Hungary’s top meteorologists fired after incorrect forecast on national holiday. From Telex.
The chiefs of the National Meteorological Service have been fired after – according to the government – they made the wrong weather forecast and the fireworks planned for Statehood Day had to be postponed. A day later, the 16 department heads of the service issued a statement about strong political pressure.
The Hungarian government had planned a four-day-long celebration with multiple concerts, various shows, and other events in Budapest to celebrate Hungarian Statehood Day on 20 August.
It was all supposed to culminate in the final event, which was announced as “Europe’s biggest fireworks display” in the evening on the 20th.
After the austerity measures due to the energy crisis affecting not just Hungary, but all of Europe, were announced, several Hungarian towns canceled their own, much smaller fireworks and vowed to spend the money on helping the needy in their communities in the coming months instead.
Civilians started an online petition against the Budapest fireworks being held this year (due to the economic situation), which was signed by more than 140,000 people. This did not deter the government, however, and it continued as planned, declaring the documents containing the cost of the celebration as classified for the next 10 years.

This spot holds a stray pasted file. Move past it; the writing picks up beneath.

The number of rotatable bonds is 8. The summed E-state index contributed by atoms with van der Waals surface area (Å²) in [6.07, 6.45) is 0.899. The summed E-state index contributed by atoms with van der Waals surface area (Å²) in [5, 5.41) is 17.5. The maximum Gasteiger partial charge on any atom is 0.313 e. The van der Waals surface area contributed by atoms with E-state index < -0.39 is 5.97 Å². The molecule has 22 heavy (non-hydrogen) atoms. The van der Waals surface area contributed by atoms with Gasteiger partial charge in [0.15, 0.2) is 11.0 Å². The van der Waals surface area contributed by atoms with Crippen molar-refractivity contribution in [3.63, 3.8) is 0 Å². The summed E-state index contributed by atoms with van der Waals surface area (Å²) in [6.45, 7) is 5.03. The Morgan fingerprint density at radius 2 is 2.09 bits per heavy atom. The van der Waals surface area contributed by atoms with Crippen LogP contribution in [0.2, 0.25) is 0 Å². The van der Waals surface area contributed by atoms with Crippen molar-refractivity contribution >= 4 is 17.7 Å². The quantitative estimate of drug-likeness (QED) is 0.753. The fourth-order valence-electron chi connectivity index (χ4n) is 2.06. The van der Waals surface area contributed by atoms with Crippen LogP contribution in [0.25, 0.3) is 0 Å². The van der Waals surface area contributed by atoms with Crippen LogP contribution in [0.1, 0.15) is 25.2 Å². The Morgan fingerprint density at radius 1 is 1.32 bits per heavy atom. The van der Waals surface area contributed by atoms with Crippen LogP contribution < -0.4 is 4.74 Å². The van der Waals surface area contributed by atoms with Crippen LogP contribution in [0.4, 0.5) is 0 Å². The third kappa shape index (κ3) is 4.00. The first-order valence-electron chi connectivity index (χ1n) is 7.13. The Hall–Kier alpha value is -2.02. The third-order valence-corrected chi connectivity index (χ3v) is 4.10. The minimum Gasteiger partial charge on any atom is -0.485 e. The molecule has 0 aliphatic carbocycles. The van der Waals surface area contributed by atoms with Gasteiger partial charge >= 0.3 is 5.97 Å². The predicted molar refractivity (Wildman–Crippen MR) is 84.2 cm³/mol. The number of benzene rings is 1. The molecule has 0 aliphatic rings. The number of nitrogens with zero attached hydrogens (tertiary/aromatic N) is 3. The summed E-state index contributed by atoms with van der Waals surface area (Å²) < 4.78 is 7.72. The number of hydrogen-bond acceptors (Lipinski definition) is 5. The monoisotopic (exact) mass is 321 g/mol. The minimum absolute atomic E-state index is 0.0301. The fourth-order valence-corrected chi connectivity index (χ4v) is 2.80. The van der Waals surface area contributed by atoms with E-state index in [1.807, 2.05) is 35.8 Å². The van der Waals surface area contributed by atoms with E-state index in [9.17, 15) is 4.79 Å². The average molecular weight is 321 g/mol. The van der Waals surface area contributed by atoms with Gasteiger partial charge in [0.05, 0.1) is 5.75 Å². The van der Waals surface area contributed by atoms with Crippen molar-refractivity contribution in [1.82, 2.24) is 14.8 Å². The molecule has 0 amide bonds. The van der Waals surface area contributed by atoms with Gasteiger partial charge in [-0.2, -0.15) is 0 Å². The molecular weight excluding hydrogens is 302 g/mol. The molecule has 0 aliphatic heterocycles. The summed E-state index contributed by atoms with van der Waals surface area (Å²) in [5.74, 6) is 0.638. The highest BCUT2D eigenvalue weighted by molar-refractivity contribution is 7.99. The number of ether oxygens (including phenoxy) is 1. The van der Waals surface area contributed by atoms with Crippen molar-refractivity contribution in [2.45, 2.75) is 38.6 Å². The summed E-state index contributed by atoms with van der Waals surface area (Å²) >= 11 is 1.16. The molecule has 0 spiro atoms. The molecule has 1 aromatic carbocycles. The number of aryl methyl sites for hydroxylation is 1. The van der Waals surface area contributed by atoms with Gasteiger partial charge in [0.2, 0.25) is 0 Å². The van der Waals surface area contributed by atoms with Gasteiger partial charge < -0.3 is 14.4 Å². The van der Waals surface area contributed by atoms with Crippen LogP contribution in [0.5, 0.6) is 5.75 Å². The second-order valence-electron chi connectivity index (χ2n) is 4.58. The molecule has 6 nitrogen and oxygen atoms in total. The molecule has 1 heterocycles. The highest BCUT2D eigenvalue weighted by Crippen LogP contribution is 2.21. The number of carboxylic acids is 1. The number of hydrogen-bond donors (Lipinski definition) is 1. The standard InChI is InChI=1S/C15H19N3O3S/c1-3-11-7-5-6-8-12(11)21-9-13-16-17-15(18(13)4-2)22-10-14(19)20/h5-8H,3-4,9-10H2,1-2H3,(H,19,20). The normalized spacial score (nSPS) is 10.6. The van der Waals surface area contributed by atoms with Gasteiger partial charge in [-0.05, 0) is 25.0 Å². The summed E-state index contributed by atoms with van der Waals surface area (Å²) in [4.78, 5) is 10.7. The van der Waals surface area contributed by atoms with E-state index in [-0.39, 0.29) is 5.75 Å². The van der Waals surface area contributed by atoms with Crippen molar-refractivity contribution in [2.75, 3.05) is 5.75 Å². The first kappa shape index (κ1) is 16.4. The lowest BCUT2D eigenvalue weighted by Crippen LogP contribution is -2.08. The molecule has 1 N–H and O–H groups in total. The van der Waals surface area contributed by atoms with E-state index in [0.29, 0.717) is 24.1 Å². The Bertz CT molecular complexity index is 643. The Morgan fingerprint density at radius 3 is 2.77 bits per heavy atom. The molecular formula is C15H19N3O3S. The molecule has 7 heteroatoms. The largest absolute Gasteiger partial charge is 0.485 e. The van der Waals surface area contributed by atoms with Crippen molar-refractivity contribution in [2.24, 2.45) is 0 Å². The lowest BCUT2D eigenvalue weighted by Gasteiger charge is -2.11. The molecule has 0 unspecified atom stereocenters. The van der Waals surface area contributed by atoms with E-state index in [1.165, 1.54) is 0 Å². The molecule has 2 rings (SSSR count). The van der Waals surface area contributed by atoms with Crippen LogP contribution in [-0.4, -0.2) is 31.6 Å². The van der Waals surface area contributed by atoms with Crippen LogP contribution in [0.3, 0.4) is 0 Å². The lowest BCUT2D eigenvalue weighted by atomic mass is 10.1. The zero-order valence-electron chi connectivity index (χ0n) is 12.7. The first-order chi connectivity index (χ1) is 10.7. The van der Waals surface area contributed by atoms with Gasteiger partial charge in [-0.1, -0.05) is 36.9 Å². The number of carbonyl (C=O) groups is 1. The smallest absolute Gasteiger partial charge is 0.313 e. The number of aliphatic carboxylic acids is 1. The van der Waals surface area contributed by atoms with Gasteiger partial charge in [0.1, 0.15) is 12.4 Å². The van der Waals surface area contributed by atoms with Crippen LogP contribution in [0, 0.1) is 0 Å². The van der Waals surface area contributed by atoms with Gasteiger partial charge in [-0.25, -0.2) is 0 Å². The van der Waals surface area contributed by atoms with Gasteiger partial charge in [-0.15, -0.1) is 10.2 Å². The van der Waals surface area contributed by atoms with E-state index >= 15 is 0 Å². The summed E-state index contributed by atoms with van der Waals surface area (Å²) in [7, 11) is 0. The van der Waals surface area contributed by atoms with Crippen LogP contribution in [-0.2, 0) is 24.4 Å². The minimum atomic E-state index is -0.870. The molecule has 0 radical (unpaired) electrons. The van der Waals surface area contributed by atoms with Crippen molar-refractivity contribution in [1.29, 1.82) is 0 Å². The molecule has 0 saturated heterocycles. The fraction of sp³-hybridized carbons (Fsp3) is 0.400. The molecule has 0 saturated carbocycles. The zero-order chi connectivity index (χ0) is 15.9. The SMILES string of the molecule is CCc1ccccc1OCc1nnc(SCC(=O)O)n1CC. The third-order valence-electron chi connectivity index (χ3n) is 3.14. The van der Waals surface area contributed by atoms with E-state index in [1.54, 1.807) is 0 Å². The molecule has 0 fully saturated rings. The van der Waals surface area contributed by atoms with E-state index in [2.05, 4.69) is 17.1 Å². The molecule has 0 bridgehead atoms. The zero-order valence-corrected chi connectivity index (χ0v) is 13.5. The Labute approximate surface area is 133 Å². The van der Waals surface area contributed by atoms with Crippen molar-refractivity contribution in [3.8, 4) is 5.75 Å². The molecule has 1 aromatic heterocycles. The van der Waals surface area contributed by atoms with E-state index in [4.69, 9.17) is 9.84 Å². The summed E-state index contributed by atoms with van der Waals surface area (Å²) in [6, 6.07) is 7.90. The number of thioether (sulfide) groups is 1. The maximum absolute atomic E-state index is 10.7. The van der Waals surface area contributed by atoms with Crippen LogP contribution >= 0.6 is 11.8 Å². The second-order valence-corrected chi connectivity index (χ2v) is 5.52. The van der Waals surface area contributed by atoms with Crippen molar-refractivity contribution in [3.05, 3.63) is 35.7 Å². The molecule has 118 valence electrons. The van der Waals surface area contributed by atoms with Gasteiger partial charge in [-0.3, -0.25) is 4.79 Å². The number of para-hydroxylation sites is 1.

A Forecast of Rain
As the day neared, and the weather forecast projected rainy, stormy days ahead – including for the capital city on the 20th – the question of what would happen was on many people’s minds: including Hungary’s top weather expert, Kornelia Radics and her deputy, Gyula Horvath.
It was based on their prediction of rain and the high possibility (75-80%) of a storm that the government’s special task force decided to postpone the fireworks by a week – a mere seven hours before the planned event. In the end, there was no storm, and not even rain over Budapest on Saturday evening.
Not long after, on Monday evening, the sacking of Radics and Horvath was announced by the office of Laszlo Palkovics, minister of technology and industry.
The precedent for the decision was undoubtedly 20 August, but whether the decision was professionally sound is a big question, since, on 20 August, there was a chance of storms developing until the very last minute, but it remains to be investigated in detail why the rain forecasts did not come true in the end, Rita Nagy-Kurunczi, chief meteorologist of Idokep, a leading meteorological website, told Telex. According to her, “although most weather forecast models (including the best-performing European model, but also the U.S., German, and French models) predicted an extensive rainfall block in the evening hours for the central part of the country, the expected event did not occur.”
After the fireworks display on Saturday was canceled, and the rain didn’t come, the government media immediately found the culprit: the National Meteorological Service (OMSZ). According to them, the special task force in charge of the celebrations had received information from OMSZ in the morning that there was a 75-80% chance of rain or downpours around 9 p.m. Then, OMSZ warned of cloudbursts and thunderstorms in its posts before noon although they did add that the rainy weather “by its very nature, is subject to considerable uncertainty.”